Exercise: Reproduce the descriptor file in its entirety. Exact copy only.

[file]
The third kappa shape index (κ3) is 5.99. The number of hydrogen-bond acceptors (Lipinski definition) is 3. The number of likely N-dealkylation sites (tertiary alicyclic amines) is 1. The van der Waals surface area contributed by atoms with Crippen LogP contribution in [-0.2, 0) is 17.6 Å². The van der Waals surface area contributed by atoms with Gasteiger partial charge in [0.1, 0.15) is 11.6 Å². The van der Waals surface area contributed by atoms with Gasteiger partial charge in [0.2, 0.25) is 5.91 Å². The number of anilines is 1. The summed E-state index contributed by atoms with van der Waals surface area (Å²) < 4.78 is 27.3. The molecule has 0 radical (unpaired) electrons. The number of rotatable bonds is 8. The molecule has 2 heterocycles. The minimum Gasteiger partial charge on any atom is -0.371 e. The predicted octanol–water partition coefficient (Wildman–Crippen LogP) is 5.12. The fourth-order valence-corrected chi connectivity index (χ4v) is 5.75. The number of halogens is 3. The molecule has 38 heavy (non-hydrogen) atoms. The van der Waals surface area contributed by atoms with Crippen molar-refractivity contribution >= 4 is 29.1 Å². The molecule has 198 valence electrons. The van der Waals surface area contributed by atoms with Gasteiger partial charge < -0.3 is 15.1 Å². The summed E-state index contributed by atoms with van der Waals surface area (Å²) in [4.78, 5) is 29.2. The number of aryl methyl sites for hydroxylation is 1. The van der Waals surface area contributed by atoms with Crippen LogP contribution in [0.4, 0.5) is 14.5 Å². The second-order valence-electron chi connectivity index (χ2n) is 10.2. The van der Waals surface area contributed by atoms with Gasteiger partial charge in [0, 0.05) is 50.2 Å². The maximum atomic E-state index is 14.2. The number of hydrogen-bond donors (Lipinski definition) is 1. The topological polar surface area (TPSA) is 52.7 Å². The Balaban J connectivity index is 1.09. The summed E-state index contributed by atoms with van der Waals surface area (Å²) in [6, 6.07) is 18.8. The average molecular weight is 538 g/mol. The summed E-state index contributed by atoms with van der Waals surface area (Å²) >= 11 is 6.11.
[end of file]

The third kappa shape index (κ3) is 5.99. The number of hydrogen-bond acceptors (Lipinski definition) is 3. The number of likely N-dealkylation sites (tertiary alicyclic amines) is 1. The van der Waals surface area contributed by atoms with Crippen LogP contribution in [-0.2, 0) is 17.6 Å². The van der Waals surface area contributed by atoms with Gasteiger partial charge in [0.1, 0.15) is 11.6 Å². The van der Waals surface area contributed by atoms with Gasteiger partial charge in [0.2, 0.25) is 5.91 Å². The number of anilines is 1. The summed E-state index contributed by atoms with van der Waals surface area (Å²) < 4.78 is 27.3. The molecule has 0 radical (unpaired) electrons. The number of rotatable bonds is 8. The molecule has 2 heterocycles. The minimum Gasteiger partial charge on any atom is -0.371 e. The predicted octanol–water partition coefficient (Wildman–Crippen LogP) is 5.12. The fourth-order valence-corrected chi connectivity index (χ4v) is 5.75. The number of halogens is 3. The molecule has 38 heavy (non-hydrogen) atoms. The van der Waals surface area contributed by atoms with Crippen molar-refractivity contribution >= 4 is 29.1 Å². The molecule has 198 valence electrons. The van der Waals surface area contributed by atoms with Gasteiger partial charge < -0.3 is 15.1 Å². The summed E-state index contributed by atoms with van der Waals surface area (Å²) in [4.78, 5) is 29.2. The number of aryl methyl sites for hydroxylation is 1. The van der Waals surface area contributed by atoms with Crippen LogP contribution in [0.4, 0.5) is 14.5 Å². The second-order valence-electron chi connectivity index (χ2n) is 10.2. The van der Waals surface area contributed by atoms with Gasteiger partial charge in [0, 0.05) is 50.2 Å². The maximum atomic E-state index is 14.2. The number of hydrogen-bond donors (Lipinski definition) is 1. The topological polar surface area (TPSA) is 52.7 Å². The Balaban J connectivity index is 1.09. The summed E-state index contributed by atoms with van der Waals surface area (Å²) in [6, 6.07) is 18.8. The average molecular weight is 538 g/mol. The summed E-state index contributed by atoms with van der Waals surface area (Å²) >= 11 is 6.11.